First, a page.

What that comes down to in day-to-day tactical terms is hiring the right people, talking to the prospective audience, listening very closely, and then creating the right kind of product from scratch. Starting from scratch doesn’t mean winging it, it means taking full advantage of the time, capital and patience of the owner and all of the best practices in audience-centric design, news product development, and digital-first news content and workflows.
The Banner’s initial hires, notably, were business people — marketing, product design, subscription and, and general management people — first, before the editors. They’ve also hired Kimi Yoshino from the Los Angeles Times, a superb digital editor with a deep legacy, national newspaper background, as editor-in-chief. I think they are well positioned to attract both legacy news capacity and institutional savvy from the rest of the market as well as people with a digital startup mentality and expertise. They have done both impressively already.
How did Stewart Bainum come up with the idea for The Venetoulis Institute and its role with the Banner?
Friedlich: From the very first conversation, Stewart Bainum reached out in a desire to replicate the structure of The Lenfest Institute. He wanted to start a local nonprofit news entity that both promoted nonprofit news in the market and shared its lessons nationally. It turned out to be The Venetoulis Institute for Local Journalism, unabashedly mirroring The Lenfest Institute, which we’re both flattered by and appreciative of. We believe we can both learn from and add value to the new Institute.
The “Venetoulis” name pays homage to the late great Ted Venetoulis who passed away last year. He was deeply devoted to local news and owned a collection of newspapers that were eventually acquired by the Baltimore Sun. He was a state-level politician and progressive mover and shaker in the community. He started a movement that eventually opened Stewart’s eyes called “Save Our Sun” focused on trying to save the Baltimore Sun. He was deeply involved in all of our conversations, but he passed away suddenly a couple of months ago, and Stewart honored him by naming the Institute for him.
The Banner is wholly owned by the nonprofit Venetoulis Institute, similar to The Lenfest Institute’s ownership of The Philadelphia Inquirer. But unlike The Lenfest Institute, they have direct control over The Baltimore Banner, editorially and business-wise. Yet the Venetoulis Institute can, and I suspect will, do other things in local news, acquisitions, startups, etc.
The other interesting thing about the Banner is their public commitment to digital subscriptions as a primary revenue source. There will be a mix of advertising, sponsorships, philanthropy as well, which they’ve said has also been a goal. But it seems unique, at least among nonprofits, to be going the digital subscription route, as opposed to focusing on membership or small dollar donors.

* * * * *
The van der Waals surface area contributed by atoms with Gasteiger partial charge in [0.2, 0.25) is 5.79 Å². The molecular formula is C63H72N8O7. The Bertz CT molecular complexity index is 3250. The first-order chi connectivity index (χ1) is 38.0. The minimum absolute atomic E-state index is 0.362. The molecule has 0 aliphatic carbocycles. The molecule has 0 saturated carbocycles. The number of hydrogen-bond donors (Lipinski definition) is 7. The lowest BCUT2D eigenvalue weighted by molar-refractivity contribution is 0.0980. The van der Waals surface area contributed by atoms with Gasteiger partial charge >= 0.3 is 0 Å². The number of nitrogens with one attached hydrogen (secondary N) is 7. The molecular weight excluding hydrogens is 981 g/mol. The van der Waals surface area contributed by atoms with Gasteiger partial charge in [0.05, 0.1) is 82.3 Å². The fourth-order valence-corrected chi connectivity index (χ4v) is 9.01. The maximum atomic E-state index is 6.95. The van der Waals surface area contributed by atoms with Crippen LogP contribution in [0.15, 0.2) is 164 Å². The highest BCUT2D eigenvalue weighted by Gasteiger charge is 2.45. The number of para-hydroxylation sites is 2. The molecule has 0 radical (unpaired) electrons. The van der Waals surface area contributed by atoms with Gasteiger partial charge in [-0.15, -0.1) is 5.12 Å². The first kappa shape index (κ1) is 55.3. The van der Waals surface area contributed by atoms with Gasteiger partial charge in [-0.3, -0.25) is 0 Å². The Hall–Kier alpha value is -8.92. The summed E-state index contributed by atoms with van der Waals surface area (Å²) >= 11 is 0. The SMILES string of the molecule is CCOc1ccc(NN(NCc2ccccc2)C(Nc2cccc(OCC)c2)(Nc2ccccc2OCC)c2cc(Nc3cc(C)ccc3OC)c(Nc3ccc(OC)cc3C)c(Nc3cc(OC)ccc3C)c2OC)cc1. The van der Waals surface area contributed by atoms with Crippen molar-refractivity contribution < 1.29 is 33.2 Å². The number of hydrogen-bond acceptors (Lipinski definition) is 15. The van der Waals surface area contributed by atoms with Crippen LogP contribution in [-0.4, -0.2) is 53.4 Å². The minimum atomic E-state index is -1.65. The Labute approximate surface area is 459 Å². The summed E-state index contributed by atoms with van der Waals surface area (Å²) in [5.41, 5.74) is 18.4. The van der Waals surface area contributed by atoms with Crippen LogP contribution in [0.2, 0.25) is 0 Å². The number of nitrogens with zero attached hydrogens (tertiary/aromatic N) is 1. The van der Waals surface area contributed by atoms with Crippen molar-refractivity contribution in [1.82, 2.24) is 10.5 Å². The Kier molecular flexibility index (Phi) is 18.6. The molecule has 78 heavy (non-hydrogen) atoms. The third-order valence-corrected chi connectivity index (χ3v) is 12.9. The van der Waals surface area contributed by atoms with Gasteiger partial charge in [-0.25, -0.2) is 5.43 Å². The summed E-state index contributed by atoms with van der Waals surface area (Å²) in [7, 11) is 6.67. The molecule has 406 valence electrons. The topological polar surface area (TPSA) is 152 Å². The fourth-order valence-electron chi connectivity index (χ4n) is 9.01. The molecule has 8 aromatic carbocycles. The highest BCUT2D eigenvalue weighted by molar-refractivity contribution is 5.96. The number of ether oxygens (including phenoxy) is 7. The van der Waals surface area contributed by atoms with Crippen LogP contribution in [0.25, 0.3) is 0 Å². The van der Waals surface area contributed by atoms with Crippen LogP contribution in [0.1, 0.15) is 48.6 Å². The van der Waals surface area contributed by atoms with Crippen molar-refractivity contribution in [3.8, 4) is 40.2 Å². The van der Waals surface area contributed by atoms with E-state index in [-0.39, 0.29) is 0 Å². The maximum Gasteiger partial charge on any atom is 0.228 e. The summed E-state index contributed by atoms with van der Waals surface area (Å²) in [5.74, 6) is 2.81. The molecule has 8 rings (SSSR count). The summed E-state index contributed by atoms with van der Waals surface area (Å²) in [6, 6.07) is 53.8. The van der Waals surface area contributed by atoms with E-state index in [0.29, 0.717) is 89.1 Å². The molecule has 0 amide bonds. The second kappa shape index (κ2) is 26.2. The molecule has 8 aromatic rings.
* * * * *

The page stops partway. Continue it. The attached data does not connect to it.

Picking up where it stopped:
Friedlich: That’s the most prominent experimental portion of what’s happening in Baltimore. The first is, how do you do this at scale? And what happens when you do so? Do you seize the day? Or do you squander a lot of investment because it’s available? I think they will be disciplined and seize the day. But that’s experiment number one: scale. Experiment number two is business model. They have said if it’s worth paying for people will pay for it, that membership versus subscriptions is not synonymous with nonprofit versus for-profit. You’re still paying for admission to a museum or a ticket to the symphony, each typically nonprofit.
They’re essentially saying if it’s worth paying for, then we’ll call it a digital subscription and the way in which you support local news will be by subscribing. And that can evolve over time — The Wall Street Journal, the original purveyor of digital subscriptions in 1997 among American newspapers, calls their subscriptions “memberships” because they have a number of other benefits. They may be positioned and packaged in a different way. But they’ve hired a premier digital subscription marketer as CEO, and I think they’re going to play through on that experiment. The goal is that they have enough digital subscriptions to pay for their newsroom. If that works, as the legacy newspaper continues to decline, that could be replicable around the country. It’s not just another startup asking for membership but giving away its content for free.
Herts: To some degree, it’s reader revenue in either case. Whether people are paying you as a subscription, or whether they’re paying you as a membership, I don’t know that there’s really that much difference between the effectiveness of the two. Usually nonprofits are mission focused and go the membership route. The staff at the Banner, Imtiaz and Chief Marketing Officer Klas Uden, both came from The Wall Street Journal circulation department, so they understand subscriptions really well. They felt comfortable with that and they felt good creating a very aggressive digital subscription plan.
Either way, you’ve got to generate the audience. You’ve got to generate the repeat audience who comes back on a regular basis. You’ve got to generate the loyal audience who cares about what you’re covering. And if you do that, you’ll get readers to pay for it.
The Banner is advertising their prices in weekly terms, but charging readers monthly or annually. What is your take on that, and are there benefits to this strategy?
Herts: They understand what they’re doing. If you charge people annually, you get the money up front and it’s really nice to have the money up front and that funds your operations. Newspapers have traditionally charged annually, so it’s a common thing to do. The counter to that is you’re hitting people with a very large charge all at once, and that might suppress acquisition rates. Some newspapers reported higher subscriber retention rates when they moved from annual to quarterly or monthly billing.
Is there anything else about The Baltimore Banner that we may have missed or that you’d like to add?
Herts: It’s kind of a mix of a nonprofit public service news organization with staff from a for-profit, revenue-maximizing background. We’ll see how that balances out over time. To me, that’s an interesting experiment. Stewart Bainum does intend that, within three to five years, the Banner will be profitable, supporting its 50 or 100 person news staff, and sustainable for the long term through its revenue sources. Stewart Bainum doesn’t intend to subsidize it himself over the long term or even provide it with an endowment. It’s going to pay its own way.
The other thing I’d say is that no digital startup has achieved the scale that this one is aiming at. Name all the nonprofit digital news sites with 50 or more reporters. Maybe the Texas Tribune, and few if any others. It’s a really good and interesting experiment because one thing that nonprofit and digital new startups have not been able to achieve is scale, and they’re trying to achieve scale. And they think that the best way to be sure of that is through great digital subscription performance.